The production values of the film are very high; there is even a recreation of the 1946 Battle of Athens, Tennessee.

I thought it was a very good film, although as with any documentary, there were a few parts with which I did not entirely agree. (And I certainly don’t agree with everything that Ice-T has ever said.) I should point out one correction regarding me: the film identifies me as having a Ph.D., which is incorrect; I have a J.D.

Assaulted is currently showing in 16 theaters around the nation; if you would like it to be screened in your town, the website provides a form to request that. Congratulations to Executive Producer Kris Koenig for creating the first documentary about the Second Amendment to make it the screens of ordinary movie theaters. […]

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Batman, Appropriations, and “Augmentation”

My co-author James has made a few posts already this week, and I’d like to thank Professor Volokh for the opportunity to participate here. I’m going to chip in with a post about Batman based on the last few issues of Detective Comics vol. 1, # 871-881. Number 881 is actually the very last issue before the “New 52″ renumbering/revamp/reboot DC Comics did at the end of 2011. The issues in question are collected in trade paperback form. The legal issue we’ll be looking at has to do with government appropriations law. Specifically: is it legal for Bruce Wayne/Batman to donate a privately-funded forensics lab to the Gotham City Police Department?

The background is that, in the aftermath of his return after the events of Final Crisis, Batman decided to start up franchises around the world. This is reflected in Batman, Incorporated, a title which survived the New 52 revamp and continues in its monthly format. But realizing that Gotham City might feel somewhat slighted if Batman simply expanded his activities without giving Gotham any special attention, Bruce Wayne decided to give the G.C.P.D. a fully-equipped, state-of-the-art forensics lab. But because of the somewhat fraught relationship between Batman and the Department, G.C.P.D. does not make routine use of the facilities and only seems to do so when they’re dealing with a super criminal. Regardless, the question for our purposes is whether this kind of arrangement is legally permissible.

I. Federal Appropriations

If the G.C.P.D. were a federal agency, the answer would be “Definitely not.” The Antideficiency Act (31 U.S.C. § 1341) explicitly prohibits an officer or employee of the United States from “mak[ing] or authoriz[ing] an expenditure or obligation exceeding an amount available in an appropriation or fund for the expenditure or obligation”. In other […]

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The Adventure of the Fruit of the Poisonous Tree

(I’ll be honest: this post isn’t really about the fruit of the poisonous tree so much as it’s about Sherlock’s possible status as a state actor and thus whether or not the restrictions of the Fourth Amendment apply to him. The poisonous tree bit just makes for a snappier title and is at least somewhat related to the main topic.)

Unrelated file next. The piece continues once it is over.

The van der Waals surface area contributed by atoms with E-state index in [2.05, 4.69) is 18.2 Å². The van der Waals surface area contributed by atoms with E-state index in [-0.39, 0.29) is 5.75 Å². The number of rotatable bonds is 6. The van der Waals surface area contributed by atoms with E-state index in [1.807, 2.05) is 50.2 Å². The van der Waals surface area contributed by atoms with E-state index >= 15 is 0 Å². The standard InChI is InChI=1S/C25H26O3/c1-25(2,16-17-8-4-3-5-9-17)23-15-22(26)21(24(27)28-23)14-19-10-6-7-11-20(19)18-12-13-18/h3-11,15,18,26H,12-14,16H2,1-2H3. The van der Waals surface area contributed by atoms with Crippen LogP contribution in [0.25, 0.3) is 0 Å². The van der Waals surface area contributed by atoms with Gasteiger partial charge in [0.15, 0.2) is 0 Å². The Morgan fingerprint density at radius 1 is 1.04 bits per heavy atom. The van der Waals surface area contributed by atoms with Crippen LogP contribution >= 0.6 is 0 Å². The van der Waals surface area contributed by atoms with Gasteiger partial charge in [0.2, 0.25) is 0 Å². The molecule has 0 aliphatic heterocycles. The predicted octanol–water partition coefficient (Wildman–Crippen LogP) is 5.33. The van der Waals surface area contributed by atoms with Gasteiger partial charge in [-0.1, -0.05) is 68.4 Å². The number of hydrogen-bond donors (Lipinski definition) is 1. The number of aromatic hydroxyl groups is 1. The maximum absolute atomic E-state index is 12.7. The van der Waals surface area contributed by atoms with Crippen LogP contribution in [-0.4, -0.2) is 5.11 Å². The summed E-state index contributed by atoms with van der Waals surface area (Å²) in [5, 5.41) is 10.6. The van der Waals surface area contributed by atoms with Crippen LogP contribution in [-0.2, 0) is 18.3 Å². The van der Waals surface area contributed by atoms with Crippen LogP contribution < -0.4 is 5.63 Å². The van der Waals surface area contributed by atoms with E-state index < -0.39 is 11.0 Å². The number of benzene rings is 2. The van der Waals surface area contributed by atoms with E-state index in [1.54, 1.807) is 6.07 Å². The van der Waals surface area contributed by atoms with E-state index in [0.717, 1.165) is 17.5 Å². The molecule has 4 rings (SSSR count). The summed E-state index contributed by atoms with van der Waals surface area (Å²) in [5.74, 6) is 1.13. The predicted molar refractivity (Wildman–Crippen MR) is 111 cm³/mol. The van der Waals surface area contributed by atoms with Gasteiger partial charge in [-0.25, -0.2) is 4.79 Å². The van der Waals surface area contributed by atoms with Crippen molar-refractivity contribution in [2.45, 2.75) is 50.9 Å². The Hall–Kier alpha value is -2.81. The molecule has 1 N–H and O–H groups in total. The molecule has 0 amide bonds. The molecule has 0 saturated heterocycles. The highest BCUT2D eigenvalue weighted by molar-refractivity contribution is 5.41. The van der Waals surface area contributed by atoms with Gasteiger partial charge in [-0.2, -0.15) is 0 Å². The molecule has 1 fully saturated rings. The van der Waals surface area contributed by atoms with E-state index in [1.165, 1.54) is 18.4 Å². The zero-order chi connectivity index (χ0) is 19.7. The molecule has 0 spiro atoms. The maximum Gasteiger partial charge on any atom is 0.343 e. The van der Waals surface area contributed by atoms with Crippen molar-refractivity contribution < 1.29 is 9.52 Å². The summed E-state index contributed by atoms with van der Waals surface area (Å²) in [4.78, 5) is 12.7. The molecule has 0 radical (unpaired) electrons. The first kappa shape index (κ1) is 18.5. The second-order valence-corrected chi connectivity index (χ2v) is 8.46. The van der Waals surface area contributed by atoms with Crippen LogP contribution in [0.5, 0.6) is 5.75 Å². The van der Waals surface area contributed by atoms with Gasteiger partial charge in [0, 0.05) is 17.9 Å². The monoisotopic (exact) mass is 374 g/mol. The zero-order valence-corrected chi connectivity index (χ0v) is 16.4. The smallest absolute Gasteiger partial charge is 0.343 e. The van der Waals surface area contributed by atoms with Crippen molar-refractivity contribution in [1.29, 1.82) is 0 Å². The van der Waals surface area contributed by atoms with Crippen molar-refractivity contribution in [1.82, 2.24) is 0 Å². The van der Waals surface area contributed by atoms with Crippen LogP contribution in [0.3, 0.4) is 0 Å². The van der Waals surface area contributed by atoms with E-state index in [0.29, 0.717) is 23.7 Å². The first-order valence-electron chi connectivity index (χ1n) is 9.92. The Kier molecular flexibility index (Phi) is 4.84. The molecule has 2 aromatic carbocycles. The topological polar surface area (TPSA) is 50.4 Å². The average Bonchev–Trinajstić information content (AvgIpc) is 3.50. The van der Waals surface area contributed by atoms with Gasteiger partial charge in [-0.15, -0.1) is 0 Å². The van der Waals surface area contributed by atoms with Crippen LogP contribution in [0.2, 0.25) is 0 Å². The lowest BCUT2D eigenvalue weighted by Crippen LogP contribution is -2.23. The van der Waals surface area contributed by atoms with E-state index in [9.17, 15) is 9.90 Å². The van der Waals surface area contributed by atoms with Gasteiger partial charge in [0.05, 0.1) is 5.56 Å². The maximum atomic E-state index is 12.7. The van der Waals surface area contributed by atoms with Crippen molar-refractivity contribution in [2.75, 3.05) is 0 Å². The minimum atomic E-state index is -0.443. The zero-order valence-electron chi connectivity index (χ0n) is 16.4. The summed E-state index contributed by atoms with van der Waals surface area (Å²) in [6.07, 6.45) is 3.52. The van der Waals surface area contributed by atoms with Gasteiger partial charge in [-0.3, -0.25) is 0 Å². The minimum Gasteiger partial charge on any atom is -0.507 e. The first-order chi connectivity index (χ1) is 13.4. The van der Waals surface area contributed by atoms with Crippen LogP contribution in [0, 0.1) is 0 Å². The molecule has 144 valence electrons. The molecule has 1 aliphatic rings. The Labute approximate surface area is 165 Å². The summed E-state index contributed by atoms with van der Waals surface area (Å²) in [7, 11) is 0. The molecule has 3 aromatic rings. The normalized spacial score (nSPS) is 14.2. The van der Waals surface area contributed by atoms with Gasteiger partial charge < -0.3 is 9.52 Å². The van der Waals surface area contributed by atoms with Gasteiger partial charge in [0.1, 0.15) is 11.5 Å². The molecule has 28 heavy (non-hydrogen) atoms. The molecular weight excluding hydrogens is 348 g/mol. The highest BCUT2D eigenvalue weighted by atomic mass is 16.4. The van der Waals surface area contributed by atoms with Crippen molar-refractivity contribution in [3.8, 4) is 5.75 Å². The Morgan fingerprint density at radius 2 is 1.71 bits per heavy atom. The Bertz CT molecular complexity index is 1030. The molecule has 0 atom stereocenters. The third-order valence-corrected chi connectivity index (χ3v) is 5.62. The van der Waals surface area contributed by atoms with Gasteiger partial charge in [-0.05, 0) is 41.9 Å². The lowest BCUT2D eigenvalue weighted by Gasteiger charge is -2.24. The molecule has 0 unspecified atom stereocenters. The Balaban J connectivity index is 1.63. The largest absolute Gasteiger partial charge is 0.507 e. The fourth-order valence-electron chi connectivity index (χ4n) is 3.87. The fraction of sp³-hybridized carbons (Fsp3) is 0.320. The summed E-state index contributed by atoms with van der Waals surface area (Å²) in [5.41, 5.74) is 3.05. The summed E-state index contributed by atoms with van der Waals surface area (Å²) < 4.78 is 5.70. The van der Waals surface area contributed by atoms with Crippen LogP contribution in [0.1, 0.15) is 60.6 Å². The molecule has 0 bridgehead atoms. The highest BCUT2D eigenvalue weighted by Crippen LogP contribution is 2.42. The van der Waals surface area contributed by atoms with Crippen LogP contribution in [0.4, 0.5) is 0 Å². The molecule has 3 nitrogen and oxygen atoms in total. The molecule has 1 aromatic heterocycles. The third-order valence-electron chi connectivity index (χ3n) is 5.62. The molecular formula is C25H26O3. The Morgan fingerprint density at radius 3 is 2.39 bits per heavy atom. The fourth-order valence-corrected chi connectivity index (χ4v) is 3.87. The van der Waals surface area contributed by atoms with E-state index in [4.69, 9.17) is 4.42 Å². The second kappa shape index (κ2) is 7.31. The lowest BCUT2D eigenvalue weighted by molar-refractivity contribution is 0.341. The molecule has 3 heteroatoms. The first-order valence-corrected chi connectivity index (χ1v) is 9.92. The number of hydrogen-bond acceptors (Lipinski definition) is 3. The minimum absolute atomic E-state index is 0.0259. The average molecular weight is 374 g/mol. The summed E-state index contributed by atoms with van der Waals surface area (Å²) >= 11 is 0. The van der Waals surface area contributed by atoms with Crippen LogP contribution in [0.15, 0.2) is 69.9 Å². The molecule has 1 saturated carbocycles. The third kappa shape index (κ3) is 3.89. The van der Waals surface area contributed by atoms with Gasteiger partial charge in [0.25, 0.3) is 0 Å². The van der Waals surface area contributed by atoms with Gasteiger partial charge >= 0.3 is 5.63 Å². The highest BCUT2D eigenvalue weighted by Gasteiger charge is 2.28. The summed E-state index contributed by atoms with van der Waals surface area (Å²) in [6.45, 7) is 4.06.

In many ways Sherlock Holmes is the Ur-superhero, prefiguring Batman. They are both detectives possessing no supernatural abilities, only a keen intellect, physical training, a faithful assistant, and a relentless drive to solve or prevent crime. In the case of the Sherlock Holmes of Elementary, they even share a certain degree of wealth — though Sherlock doesn’t flaunt it, he does use his wealth to solve problems on a few occasions. They also share a strong connection with the police.

It is that connection with the police that is so often a troubling feature of Elementary. Often Sherlock will make a point of his police affiliation in order to gain access to a building or get a person of interest to talk. But at other times he will claim that, since he is not a police officer, he does not need a warrant to perform a search (searches that often include breaking and entering). Which is closer to the truth? Or can he have it both ways?

I. The Fourth Amendment and the State Action Requirement

Like most of the Constitution, the Fourth Amendment restricts the powers of the federal and state governments, not private individuals. In every state except Texas, if a non-state actor independently performs an illegal search or seizure, any evidence obtained is still admissible. In every state, if a government agent does so, any evidence obtained — and any evidence derived from that […]

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The Adventure of the Commandeered Snow Plow

Ordinarily at Law and the Multiverse we stick to more fantastical topics (“superheroes, supervillains, and the law”), so when we were given the opportunity to write some guest posts for the Conspiracy, we realized this would be an ideal occasion to discuss something more down to earth — not to mention more well-known than some of the things we write about. And as it happens over the past several months we’ve received several great questions from readers about the CBS show Elementary.

The first question comes from Jeb, who wrote in about the episode “Snow Angels“, in which Sherlock attempts to commandeer a city snow plow for transportation during a blizzard. When the driver, Pam, refuses, Sherlock invokes his authority as being affiliated with the New York City Police Department. Unsurprisingly, Pam balks at that as well, and Sherlock ultimately resorts to a bribe. Jeb asks:

  • Would a regular policeman have the legal authority to commandeer the snow plow?